Fear of Soil


Haven’t you watched people arm themselves to the teeth just to stick a few pansies in the ground? Or avoid the great outdoors entirely, with a wrinkled nose, because it’s muddy? Certainly, avoidance of dirt is the central obsession in approximately 100 million American kitchens, and the supermarket shelves are groaning with products designed not just to clean our persons and houses, but to well-nigh sterilize them.

There are costs to being too clean.  Not only are you unlikely to garden, one of the theories behind the rise in allergic diseases like asthma is the "hygiene" theory: our houses are so sanitary that our immune systems are never properly primed in childhood by real germs and instead wind up over-reacting to harmless allergens.

So why are we so obsessed with cleanliness?   My favorite explanation comes from Adrian Forty’s terrific book Objects of Desire: Design and Society Since 1750.  We dislike dirt in part because advertising agencies sold us on the idea that we should dislike it.  It was their job in the early years of the 20th century to market the first electric appliances, which were a lot more expensive than elbow grease and not a whole lot more efficient.  So, some marketing geniuses hit upon this idea: emphasize the superiority of the cleaning job they do.  Scare houseswives by telling them their houses are "haunted" by germs that can only be gotten rid of by purchasing an electric vacuum and a jug of Lysol.  Convince them to replace their comfy, woody Edwardian kitchens and baths with gleaming white tiles, not because the tiles are easier to keep clean–the opposite in fact–but because they show the dirt and encourage one to scrub.

So, here we are, "haunted" people who can’t tell the difference between loam and disease and who don’t recognize that good health resides in working the soil.  And that fear of the soil makes us both sick and silly.


  1. All true, Michele. Most people even think you should vacuum and deoderize your car after using it to haul leafmold but I say – it’ll only get dirty and smelly again so why bother? And compost HAPPENS.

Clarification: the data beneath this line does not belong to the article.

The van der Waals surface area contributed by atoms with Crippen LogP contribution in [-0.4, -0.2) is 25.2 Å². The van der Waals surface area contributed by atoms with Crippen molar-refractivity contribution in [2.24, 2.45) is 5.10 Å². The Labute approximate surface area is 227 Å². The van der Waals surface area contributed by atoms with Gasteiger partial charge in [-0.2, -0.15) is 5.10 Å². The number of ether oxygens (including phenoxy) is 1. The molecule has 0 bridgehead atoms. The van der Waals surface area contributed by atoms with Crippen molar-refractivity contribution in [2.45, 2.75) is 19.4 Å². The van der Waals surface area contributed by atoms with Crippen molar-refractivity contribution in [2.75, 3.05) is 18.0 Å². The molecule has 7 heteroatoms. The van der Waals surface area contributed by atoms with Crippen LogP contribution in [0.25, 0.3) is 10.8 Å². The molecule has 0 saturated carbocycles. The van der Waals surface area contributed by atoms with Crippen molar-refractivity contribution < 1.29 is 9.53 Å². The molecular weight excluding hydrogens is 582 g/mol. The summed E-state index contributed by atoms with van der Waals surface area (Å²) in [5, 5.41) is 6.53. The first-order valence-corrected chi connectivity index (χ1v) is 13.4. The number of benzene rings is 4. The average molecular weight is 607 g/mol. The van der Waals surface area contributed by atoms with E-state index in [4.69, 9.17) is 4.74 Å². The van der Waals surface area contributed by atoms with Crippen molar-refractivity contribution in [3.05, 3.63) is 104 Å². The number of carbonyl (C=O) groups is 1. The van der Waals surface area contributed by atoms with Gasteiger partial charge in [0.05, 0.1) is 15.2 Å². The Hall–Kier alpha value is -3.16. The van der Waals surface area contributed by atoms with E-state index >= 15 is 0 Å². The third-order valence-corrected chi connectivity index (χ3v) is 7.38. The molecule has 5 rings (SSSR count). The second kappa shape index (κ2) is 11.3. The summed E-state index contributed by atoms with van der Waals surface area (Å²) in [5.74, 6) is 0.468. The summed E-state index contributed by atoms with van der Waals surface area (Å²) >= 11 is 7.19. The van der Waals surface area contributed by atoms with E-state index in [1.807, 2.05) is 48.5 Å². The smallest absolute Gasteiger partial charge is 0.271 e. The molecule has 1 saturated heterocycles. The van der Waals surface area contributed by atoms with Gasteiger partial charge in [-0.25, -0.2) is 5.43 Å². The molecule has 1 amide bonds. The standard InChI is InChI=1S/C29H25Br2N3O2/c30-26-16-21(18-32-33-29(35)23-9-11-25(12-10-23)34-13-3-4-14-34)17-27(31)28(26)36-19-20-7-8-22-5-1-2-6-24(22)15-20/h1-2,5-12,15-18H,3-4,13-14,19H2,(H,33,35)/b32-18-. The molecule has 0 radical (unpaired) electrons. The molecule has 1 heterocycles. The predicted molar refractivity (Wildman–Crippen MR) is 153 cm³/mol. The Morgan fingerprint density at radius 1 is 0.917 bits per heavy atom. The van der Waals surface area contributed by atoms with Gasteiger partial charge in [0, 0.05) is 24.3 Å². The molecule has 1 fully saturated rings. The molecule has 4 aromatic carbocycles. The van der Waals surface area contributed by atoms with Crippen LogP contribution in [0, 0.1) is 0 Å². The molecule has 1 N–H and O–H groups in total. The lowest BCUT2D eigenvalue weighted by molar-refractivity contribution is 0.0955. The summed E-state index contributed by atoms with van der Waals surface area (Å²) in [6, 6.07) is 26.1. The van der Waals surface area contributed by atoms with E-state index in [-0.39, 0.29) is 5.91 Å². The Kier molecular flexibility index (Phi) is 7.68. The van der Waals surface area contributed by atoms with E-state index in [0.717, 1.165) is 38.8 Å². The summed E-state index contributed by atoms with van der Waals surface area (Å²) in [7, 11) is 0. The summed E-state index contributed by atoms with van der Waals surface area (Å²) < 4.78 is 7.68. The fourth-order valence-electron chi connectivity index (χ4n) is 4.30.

2. Interesting post and commentary on America’s ‘dirty little secret’ about dirt. Who doesn’t love a mud pie when they are a child…and those of us who garden, as an adult! Spreading compost builds biceps in addition to great soil!

  3. Antibacterial soap is a scary thing. Why do we need to surgically sterilize everything? And what happens when that antibacterial soap goes down the drain? It goes into the sewer, or worse, our drainpipes, and then stimulates the development of drug resistant microorganisms. This is accelerated by the dilution of the stuff in the drains and the collection in the u-bend beneath the sink. It’s very easy fo the superbugs to crawl out of the drain e.g. via splattering of the garbage disposal, and infect us. Then we think we are getting rid of these guys with “antibacterial” soap. What does that mean for our children? Well, some people predict that we only have 20-30 years of effective antibiotic use left, before we run out of safe, effective antibiotics due to resistance.

  4. Michele, you are right on the money. I found myself nodding in agreement throughout the entire post.

    Susan, I just traded in my car for a new one. The salesperson was amazed at its pristine condition. Good thing he didn’t look in the trunk. Compost happened!

  5. Good thought provoking post, but i am going to comment coming from another direction

    I think I am qualified to do this because I started in a Nursery at 14 and except for a few yrs of College and traveling, and 3 yrs working on the Great Lakes this is all I’ve ever done . . . people comment to me about this subject all the time . . . like the past 27 years.

    We dig in the dirt, it is hard work, and we like it, we really like it . . . it is who we(for me anyway)are, and the average American just can’t handle that.

    The enjoyment of physical labor. Working in the elements, and turning around at the end of the day and whispering to yourself “I did that”.

    Given the way the average American feels about physical labor we do not fall in the “norm(s)”, so we are not normal.

    To that I can only say. “Why in the hell would I want to be normal?!?”.

  6. As someone whose car, designated areas in the house, and garden-prep areas are in a constant state of disorder, untidiness, and quite often, downright filthiness, I feel quite enabled by this.

  7. Ooooh, I think Rick has hit on something. Especially following that recent comment from Karl Rove (despicable man!) about how he wouldn’t want his son “to have to pick tomatoes.” Maybe this is really just a class issue, and gardening is considered not normal because people think it is a low-class endeavor. Too bad. So many children of the upper class don’t know how to do anything more useful than picking their noses. Picking tomatoes would be an improvement.

  8. I come from a long line of avid abnormal people, which may make me hyper-abnormal. They have lived long and healthy lives, dirty until the very end.

    I have encouraged my parents to hire a gardener to help them with their Florida garden, but no one does it the right way in their eyes, so at 78 and 79 they still do pretty much all of it themselves. That may be a bit of a perfectionist control type issue, yea I got that too, but they certainly are not afraid of yard dirt or work.

    Rick has touched on another aspect of this, many Americans disdain for physical labor. Now they pay money to exercise at gyms that advertise how sterile and clean they are.